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    Thanks Boss, that's a good idea, and as I recall one of our members from AZ rigged up a CO2 cooling device which doen't result in a any condesation. Does the compressed air cause condesation?

    Good input, but what I'm really after is folks opinions and experience on whether or not heavy barrels cool faster than light barrels? Any thoughts on that?
     
  10. bigbuck

    bigbuck Well-Known Member

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    Just noticed this thread so I thought I would share what happened to me last summer . I was at our hunting club and dad had his sporter actually more of an in between sporter and heavy shiland barrel (22-250) . He had one of his green 100 count shell holders with him I say it was half full or just over anyways he turns to me and says shoot em up I'm going to reload some more for this gun that are more accurate . So I smiled and said okay sure (because I love to burn powder) I ran through all of these within 30 to 35 minutes to the best of my remebrance I never stopped the barrel was smokin hot I mean you could fry an egg on this sucker ! We'll today it wears a new barrel because evidentally I cooked it . I have always shot a heavy barrels on my RUM and what I notice is it takes longer to heat up but also takes longer to cool or (I'm just real impatient ) I always lean my gun up in a corner or on a tree with the bolt taken out so the air will travel up the barrel usually I can see mirage or heat waves comeing from the end of the barrel . It usually cools faster this way .

    Hope I didn't stray to far off topic.

    BigBuck
     
  11. MontanaRifleman

    MontanaRifleman Well-Known Member

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    I agree that if a heavy barrel gets to the same temp as a light barrel, it will take longer to cool because the heavy barrel has more heat energy because it has more mass. But to get the heavy barrel to the same temp requires more shooting (using the same load) Sooo... if we are shooting the SAME amount of rounds through them, the heavy barrel heats slower and cools faster because of greater surface area - same principle as radiators, base board heating and fluting. Am I missing something?
     
  12. bigbuck

    bigbuck Well-Known Member

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    I guess that if we shot the same amount of rounds then your right. I always would check it with my hand until I realized that the fatter barrel would be cool to the touch but that didn't mean that it was cool all the way through(or in my opinion) . so I would rush back to shooting my groups and wouldn't get the outcome that I was looking for so I took longer to let the barrel cool down. I wonder if anyone on this site has a temperature guage to see for sure ?


    Good Thread looks like i'm going to learn some things.


    Bigbuck
     
  13. Boss Hoss

    Boss Hoss Well-Known Member

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    When you turn the can upside down it comes out as a liquid--around 100 below or so. Takes about 5 seconds to cool a tube to warm from hot.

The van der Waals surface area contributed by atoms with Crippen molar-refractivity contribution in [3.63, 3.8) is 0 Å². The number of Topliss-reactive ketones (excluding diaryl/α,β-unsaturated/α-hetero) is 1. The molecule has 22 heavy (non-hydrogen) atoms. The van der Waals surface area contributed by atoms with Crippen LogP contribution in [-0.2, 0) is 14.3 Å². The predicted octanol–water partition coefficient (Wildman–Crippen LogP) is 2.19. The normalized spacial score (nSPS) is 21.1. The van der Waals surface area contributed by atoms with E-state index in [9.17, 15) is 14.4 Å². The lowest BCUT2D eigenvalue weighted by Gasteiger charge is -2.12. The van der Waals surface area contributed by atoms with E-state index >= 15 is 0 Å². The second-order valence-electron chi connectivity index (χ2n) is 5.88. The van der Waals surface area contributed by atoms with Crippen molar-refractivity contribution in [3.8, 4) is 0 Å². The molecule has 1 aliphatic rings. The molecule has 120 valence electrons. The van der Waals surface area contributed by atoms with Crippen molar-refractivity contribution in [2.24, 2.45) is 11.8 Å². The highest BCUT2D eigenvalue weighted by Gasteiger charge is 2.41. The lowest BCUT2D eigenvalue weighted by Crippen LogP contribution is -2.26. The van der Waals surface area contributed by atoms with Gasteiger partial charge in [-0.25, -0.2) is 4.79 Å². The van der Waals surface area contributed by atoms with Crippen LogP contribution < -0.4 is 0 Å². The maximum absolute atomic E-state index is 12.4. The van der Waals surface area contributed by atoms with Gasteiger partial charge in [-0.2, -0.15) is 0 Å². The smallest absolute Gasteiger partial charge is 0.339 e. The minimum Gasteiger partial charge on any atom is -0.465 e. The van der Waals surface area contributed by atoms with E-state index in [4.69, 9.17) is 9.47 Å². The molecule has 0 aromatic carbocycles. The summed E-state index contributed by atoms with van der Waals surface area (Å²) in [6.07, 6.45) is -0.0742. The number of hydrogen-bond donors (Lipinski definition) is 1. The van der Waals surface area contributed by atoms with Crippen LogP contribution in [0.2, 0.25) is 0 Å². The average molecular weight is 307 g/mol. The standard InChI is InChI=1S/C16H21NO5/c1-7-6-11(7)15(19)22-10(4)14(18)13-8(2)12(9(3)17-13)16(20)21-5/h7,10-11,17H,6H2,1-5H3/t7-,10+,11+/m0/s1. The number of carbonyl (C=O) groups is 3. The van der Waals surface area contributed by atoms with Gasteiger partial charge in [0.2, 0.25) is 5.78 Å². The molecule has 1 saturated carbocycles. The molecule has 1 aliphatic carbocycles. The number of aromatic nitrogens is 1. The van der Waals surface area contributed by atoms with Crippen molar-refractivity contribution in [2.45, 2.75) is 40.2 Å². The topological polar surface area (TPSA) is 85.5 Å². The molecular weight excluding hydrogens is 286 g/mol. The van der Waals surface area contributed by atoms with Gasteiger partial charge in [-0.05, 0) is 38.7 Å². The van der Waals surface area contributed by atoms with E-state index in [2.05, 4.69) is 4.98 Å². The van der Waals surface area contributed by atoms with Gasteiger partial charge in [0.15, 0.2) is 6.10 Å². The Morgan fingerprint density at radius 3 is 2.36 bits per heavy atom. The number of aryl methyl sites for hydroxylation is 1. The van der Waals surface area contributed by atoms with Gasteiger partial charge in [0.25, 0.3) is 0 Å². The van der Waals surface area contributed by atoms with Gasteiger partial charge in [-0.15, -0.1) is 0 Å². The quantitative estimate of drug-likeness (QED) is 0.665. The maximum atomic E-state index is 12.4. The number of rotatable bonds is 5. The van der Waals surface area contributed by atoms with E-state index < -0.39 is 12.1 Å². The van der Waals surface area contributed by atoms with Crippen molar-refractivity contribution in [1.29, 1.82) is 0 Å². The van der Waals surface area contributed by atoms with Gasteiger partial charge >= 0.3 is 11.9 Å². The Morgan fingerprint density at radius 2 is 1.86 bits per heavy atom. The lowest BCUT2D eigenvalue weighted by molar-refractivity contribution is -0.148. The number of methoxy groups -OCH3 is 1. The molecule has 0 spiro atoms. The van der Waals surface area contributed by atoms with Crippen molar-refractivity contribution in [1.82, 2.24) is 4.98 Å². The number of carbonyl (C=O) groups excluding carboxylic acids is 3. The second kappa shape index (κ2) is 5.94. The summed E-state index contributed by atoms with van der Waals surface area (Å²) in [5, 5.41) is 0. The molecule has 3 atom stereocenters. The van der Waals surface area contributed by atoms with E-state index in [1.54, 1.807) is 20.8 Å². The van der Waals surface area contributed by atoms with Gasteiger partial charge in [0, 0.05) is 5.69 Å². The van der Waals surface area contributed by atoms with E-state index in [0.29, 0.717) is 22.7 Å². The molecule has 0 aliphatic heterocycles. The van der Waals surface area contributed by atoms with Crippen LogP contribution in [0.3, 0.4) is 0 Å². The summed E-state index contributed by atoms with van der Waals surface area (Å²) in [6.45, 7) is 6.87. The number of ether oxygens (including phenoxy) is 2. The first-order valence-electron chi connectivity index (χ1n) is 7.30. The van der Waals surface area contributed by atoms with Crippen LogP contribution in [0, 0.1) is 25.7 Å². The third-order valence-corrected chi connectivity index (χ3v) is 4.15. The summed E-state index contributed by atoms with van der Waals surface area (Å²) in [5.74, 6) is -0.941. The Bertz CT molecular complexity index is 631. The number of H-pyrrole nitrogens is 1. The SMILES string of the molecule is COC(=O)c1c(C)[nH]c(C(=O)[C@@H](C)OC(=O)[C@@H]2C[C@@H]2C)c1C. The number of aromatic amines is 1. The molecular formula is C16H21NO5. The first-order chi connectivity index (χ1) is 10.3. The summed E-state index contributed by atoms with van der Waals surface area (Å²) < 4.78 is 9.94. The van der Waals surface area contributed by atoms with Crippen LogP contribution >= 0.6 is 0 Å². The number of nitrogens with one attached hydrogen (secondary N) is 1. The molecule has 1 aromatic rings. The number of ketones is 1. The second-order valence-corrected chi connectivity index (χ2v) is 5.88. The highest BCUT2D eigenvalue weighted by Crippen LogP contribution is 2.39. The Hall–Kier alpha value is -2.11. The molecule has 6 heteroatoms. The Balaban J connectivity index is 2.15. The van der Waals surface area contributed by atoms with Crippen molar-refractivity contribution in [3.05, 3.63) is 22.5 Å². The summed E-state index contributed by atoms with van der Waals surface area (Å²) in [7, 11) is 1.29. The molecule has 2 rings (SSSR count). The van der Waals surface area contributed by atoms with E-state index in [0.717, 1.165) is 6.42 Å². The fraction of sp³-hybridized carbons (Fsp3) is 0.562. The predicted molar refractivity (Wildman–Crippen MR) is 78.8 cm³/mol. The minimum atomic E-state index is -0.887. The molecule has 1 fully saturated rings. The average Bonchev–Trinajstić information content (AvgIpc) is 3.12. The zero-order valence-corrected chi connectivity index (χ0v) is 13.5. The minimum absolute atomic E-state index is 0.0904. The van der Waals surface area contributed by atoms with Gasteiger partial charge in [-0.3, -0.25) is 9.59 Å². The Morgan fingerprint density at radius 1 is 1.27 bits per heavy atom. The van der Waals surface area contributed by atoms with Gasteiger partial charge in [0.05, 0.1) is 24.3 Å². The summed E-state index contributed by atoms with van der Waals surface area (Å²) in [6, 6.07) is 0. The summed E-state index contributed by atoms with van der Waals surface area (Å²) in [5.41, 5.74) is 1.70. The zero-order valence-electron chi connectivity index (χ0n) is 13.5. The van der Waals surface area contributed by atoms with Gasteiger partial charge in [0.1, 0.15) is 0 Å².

Metal is metal the mass is the mass--the bigger tubes heat slower and cool slower.
     
    Last edited: May 3, 2010
  14. phorwath

    phorwath Well-Known Member

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    Mark,
    I'll give this a little more thought based on some simplified mathematical analysis. I can state right now that as barrel diameter increases, steel barrel volume/mass increases to the 2nd power of barrel diameter (a squared function). Whereas exterior barrel surface area only increases to the 1st power - in other words a direct 1:1 increase of surface area due to increasing barrel diameter. So increasing barrel diameter will increase the mass of steel in the barrel at a greater rate than it will increase exterior surface area.

    I'll update this post when I have some more time on my hands. But I think the increased cooling rate is minimal. The greatest advantage, with respect to heat up and cool off the larger diameter barrel has over the smaller diameter barrel is the larger barrel will take more shots to reach an equal temperature during the initial shot string, because of the greater thermal mass (heat sink effect) of the extra steel in the heavier barrel. And for the initial repetitive-fire shot string, a barrel that heats up more slowly will be less prone to warp or shift points of impact, compared to the thin-walled tubes.

    There are, of course, other advantages to the heavier barrel, such as the additional mass results in less shifting of POA during the firing process. It takes more force to initiate motion of the larger mass than the smaller mass. But you've focused on rates of heat-up, cool-off, and even more specifically, heavy barrel versus light barrel temperatures under steady, methodical, sustained rate of fire. I believe that is really what you've focused on. For a given, sustained rate of fire over extended periods of time (like 2 hours), will the heavier profile barrel reach a higher or lower temperature than a lighter profile barrel.

    My current perspective is this: the benefit of the heavier barrel under such sustained fire is substantially less than the benefit of the slowed rate of heat-up during the first string of firing.
     
    Last edited: May 3, 2010